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Fiery Stuffed Poblanos

Total Time

Prep: 50 min. + standing Bake: 20 min.

Makes

8 servings

I love southwest-inspired cuisine, but the dishes are often unhealthy. As a dietitian, I try to come up with nutritious twists on recipes, which is how these stuffed peppers were born. —Amber Massey, Coppell, Texas
Fiery Stuffed Poblanos Recipe photo by Taste of Home
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Ingredients

  • 8 poblano peppers
  • 1 can (15 ounces) black beans, rinsed and drained
  • 1 medium zucchini, chopped
  • 1 small red onion, chopped
  • 4 garlic cloves, minced
  • 1 can (15-1/4 ounces) whole kernel corn, drained
  • 1 can (14-1/2 ounces) fire-roasted diced tomatoes, undrained
  • 1 cup cooked brown rice
  • 1 tablespoon ground cumin
  • 1 to 1-1/2 teaspoons ground ancho chile pepper
  • 1/4 teaspoon salt
  • 1/4 teaspoon pepper
  • 1 cup shredded reduced-fat Mexican cheese blend, divided
  • 3 green onions, chopped
  • 1/2 cup reduced-fat sour cream

Directions

  1. Broil peppers 3 in. from heat until skins blister, about 5 minutes. With tongs, rotate peppers a quarter turn. Broil and rotate until all sides are blistered and blackened. Immediately place peppers in a large bowl; cover and let stand for 20 minutes.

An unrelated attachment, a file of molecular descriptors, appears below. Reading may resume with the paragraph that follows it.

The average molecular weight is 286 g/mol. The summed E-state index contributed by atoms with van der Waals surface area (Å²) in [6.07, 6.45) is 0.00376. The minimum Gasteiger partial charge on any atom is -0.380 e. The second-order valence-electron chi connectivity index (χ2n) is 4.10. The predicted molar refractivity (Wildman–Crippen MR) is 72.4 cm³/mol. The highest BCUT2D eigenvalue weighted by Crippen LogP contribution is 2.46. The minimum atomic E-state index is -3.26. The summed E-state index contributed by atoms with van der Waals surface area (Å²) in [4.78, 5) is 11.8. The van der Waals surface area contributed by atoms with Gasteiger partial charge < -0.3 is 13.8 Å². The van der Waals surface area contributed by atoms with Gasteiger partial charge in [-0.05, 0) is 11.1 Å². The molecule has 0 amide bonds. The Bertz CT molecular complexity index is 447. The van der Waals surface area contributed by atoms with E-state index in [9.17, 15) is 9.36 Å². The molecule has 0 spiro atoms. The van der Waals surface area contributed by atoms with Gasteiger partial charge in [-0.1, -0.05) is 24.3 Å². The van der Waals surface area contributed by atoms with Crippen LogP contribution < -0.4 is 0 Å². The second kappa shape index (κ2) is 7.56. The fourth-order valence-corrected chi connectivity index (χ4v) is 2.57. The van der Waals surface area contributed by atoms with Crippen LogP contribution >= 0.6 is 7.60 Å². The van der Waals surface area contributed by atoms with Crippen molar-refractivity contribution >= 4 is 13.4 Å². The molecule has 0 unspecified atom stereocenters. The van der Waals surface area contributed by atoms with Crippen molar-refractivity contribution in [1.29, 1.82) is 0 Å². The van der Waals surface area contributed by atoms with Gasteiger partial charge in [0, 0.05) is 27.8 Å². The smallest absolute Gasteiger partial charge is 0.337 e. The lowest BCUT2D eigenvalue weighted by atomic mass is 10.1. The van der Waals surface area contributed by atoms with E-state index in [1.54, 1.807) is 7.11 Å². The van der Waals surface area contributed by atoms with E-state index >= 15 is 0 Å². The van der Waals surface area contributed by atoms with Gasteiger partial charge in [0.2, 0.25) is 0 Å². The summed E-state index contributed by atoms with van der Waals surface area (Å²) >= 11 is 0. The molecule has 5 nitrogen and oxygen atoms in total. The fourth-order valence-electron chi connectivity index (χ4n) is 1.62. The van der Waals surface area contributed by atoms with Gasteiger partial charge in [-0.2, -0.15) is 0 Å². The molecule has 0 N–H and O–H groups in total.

2. Meanwhile, in a small bowl, coarsely mash beans; set aside. In a large nonstick skillet, cook and stir zucchini and onion until tender. Add garlic; cook 1 minute longer. Add corn, tomatoes, rice, seasonings and beans. Remove from heat; stir in 1/2 cup cheese. Set aside.
  3. Preheat oven to 375°. Peel charred skins from poblanos and discard. Cut a lengthwise slit through each pepper, leaving stem intact; discard membranes and seeds. Spoon 2/3 cup filling into each pepper.
  4. Place peppers in a 13x9-in. baking dish coated with cooking spray. Bake until heated through, 18-22 minutes, sprinkling with green onions and remaining cheese during last 5 minutes of baking. Serve with sour cream.
Chili Peppers - What's Hot?
When it comes to chili peppers, some are hotter than others. Can you please provide some guidance? TOH: When it comes to rating chili peppers' heat, looks don't help: It's the seeds and membranes that count. Scoville Heat Units (SHU), named after researcher Wilbur Scoville and used by heat experts, indicate the amount of capsaicin, a potent compound that gives chilies their sizzle. Although the method for determining SHUs relies heavily on subjectivity, the scale is a respectable gauge. Use the following information from chiliworld.com to put the heat into perspective: Sweet bell pepper - 0 Cubanelle pepper - 100-1,000 Texas Pete Hot Sauce, T.W. Garner Food Co. - 747 Anaheim pepper - 500-2,500 Poblano pepper - 1,000-2,000 Jalapeno pepper - 2,500-5,000 Chipotle pepper (a smoked jalapeno) - 5,000-10,000 Serrano pepper - 6,000-23,000 Tabasco brand Habanero Sauce, McIlhenny Co. - 7,000-8,000 Cayenne pepper - 30,000-50,000 Habanero pepper - 100,000-350,000
Peppers (Hot)
Wear disposable gloves when cutting hot peppers; the oils can burn skin. Avoid touching your face.

Nutrition Facts

1 stuffed pepper: 223 calories, 5g fat (2g saturated fat), 15mg cholesterol, 579mg sodium, 32g carbohydrate (9g sugars, 7g fiber), 11g protein. Diabetic Exchanges: 2 vegetable, 1 starch, 1 lean meat, 1 fat.

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